Cozier concerned over players’ discipline
Guyana Chronicle
August 13, 2002

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BRIDGETOWN, Barbados, (CMC) - Leading regional cricket journalist Tony Cozier is concerned that the issue of team discipline has surfaced again with comments by Joel Garner, manager of West Indies A team on their summer tour of Britain and Canada.

Garner told reporters on his return Friday that the team's discipline was unacceptable and recommended that the selection policy be reviewed to look at more than just "runs and wickets".

Cozier, writing in his weekly column "Cozier on Cricket" in the Sunday Sun, described Garner's comments on the attitude of the players as "damning and distressing".

"It was, he told me, worse than he had experienced on his previous trips in charge of ‘A’ teams to Sri Lanka, South Africa and Bangladesh, and India," Cozier stated.

"These were honest observations from an outstanding player and administrator, with West Indian cricket close to his heart. They were disturbing since those under his care represent hopes for the future," he added.

Cozier believes attitude was reflected in the results as they struggled against weak counties in England and lost their one-day series to little-rated Canada.

"As far back as 1992, when he retired from Test cricket, the late Malcolm Marshall observed: "Everything seems to be going down the drain. There is no respect, no manners."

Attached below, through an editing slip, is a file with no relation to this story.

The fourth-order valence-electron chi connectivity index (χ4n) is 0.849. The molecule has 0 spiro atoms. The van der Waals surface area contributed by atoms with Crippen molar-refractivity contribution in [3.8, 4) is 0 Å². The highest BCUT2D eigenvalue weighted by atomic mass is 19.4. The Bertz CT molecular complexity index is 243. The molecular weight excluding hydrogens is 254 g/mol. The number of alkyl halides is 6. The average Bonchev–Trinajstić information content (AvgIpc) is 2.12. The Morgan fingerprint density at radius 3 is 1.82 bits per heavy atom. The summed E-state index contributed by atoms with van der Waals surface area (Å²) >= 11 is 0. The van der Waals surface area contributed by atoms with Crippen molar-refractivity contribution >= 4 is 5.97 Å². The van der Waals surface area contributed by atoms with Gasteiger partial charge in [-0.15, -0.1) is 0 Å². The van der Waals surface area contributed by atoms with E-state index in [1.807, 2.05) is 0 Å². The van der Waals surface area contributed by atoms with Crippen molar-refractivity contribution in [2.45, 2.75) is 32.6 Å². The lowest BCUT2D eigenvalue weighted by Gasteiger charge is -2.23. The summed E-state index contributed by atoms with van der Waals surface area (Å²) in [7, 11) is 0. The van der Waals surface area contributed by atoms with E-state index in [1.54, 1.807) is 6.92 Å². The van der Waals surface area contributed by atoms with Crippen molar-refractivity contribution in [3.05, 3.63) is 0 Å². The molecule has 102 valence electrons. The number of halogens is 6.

Cozier suggested the region is now paying the price for administrators' failure to address indiscipline, saying "individual member boards, not to mention the fans" have been protective of their "stars", overlooking one indiscretion after another.

"The selectors have repeatedly bowed to the pressure," he said.

"Brian Lara and Carl Hooper were both elevated to the captaincy in spite of lengthy, well-documented disciplinary records.

"When Michael Holding took his strong, principled stand against the latter's appointment, he was derided by those who couldn't understand why the issue was so important," Cozier wrote.

"Several others have been retained in the team with no more than slaps on the wrist for repeated indiscretions.

"Even a youngster like Runako Morton, a talented but temperamental player, found himself picked in the West Indies' senior team only five months after he was expelled from the Shell Cricket Academy last year on a disciplinary charge.

"These are signals to our young cricketers that indiscipline counts for nothing. It is no wonder it is perpetuated to the point where it is difficult to see how it can be checked," Cozier stated.